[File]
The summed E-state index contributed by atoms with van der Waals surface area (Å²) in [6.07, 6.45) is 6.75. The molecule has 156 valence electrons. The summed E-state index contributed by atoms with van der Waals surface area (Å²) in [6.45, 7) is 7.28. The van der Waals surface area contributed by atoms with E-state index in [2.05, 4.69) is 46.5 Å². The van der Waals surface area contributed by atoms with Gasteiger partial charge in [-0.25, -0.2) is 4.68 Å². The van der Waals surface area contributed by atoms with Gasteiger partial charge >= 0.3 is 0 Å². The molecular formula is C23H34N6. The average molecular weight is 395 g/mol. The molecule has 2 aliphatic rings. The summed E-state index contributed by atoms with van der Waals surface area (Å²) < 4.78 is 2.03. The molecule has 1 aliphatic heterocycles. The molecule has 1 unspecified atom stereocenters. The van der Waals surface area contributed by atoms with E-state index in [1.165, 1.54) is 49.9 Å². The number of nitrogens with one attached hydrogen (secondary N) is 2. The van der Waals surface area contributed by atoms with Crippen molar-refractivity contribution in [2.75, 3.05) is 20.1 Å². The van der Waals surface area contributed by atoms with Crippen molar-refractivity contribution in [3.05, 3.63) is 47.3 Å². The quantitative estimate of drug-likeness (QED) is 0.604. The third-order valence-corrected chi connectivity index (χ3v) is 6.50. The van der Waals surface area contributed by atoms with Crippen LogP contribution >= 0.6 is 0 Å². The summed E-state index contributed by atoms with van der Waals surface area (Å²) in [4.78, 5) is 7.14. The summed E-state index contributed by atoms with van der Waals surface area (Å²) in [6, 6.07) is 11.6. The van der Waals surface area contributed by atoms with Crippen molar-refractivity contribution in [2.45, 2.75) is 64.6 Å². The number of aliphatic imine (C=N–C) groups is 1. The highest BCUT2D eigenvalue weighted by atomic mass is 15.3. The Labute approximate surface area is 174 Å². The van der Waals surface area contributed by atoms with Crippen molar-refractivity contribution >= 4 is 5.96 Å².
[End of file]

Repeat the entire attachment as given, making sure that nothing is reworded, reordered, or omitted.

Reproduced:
The summed E-state index contributed by atoms with van der Waals surface area (Å²) in [6.07, 6.45) is 6.75. The molecule has 156 valence electrons. The summed E-state index contributed by atoms with van der Waals surface area (Å²) in [6.45, 7) is 7.28. The van der Waals surface area contributed by atoms with E-state index in [2.05, 4.69) is 46.5 Å². The van der Waals surface area contributed by atoms with Gasteiger partial charge in [-0.25, -0.2) is 4.68 Å². The van der Waals surface area contributed by atoms with Gasteiger partial charge >= 0.3 is 0 Å². The molecular formula is C23H34N6. The average molecular weight is 395 g/mol. The molecule has 2 aliphatic rings. The summed E-state index contributed by atoms with van der Waals surface area (Å²) < 4.78 is 2.03. The molecule has 1 aliphatic heterocycles. The molecule has 1 unspecified atom stereocenters. The van der Waals surface area contributed by atoms with E-state index in [1.165, 1.54) is 49.9 Å². The number of nitrogens with one attached hydrogen (secondary N) is 2. The van der Waals surface area contributed by atoms with Crippen molar-refractivity contribution in [2.75, 3.05) is 20.1 Å². The van der Waals surface area contributed by atoms with Crippen molar-refractivity contribution in [3.05, 3.63) is 47.3 Å². The quantitative estimate of drug-likeness (QED) is 0.604. The third-order valence-corrected chi connectivity index (χ3v) is 6.50. The van der Waals surface area contributed by atoms with Crippen LogP contribution >= 0.6 is 0 Å². The summed E-state index contributed by atoms with van der Waals surface area (Å²) in [4.78, 5) is 7.14. The summed E-state index contributed by atoms with van der Waals surface area (Å²) in [6, 6.07) is 11.6. The van der Waals surface area contributed by atoms with Crippen molar-refractivity contribution in [2.45, 2.75) is 64.6 Å². The number of aliphatic imine (C=N–C) groups is 1. The highest BCUT2D eigenvalue weighted by atomic mass is 15.3. The Labute approximate surface area is 174 Å². The van der Waals surface area contributed by atoms with Crippen molar-refractivity contribution >= 4 is 5.96 Å².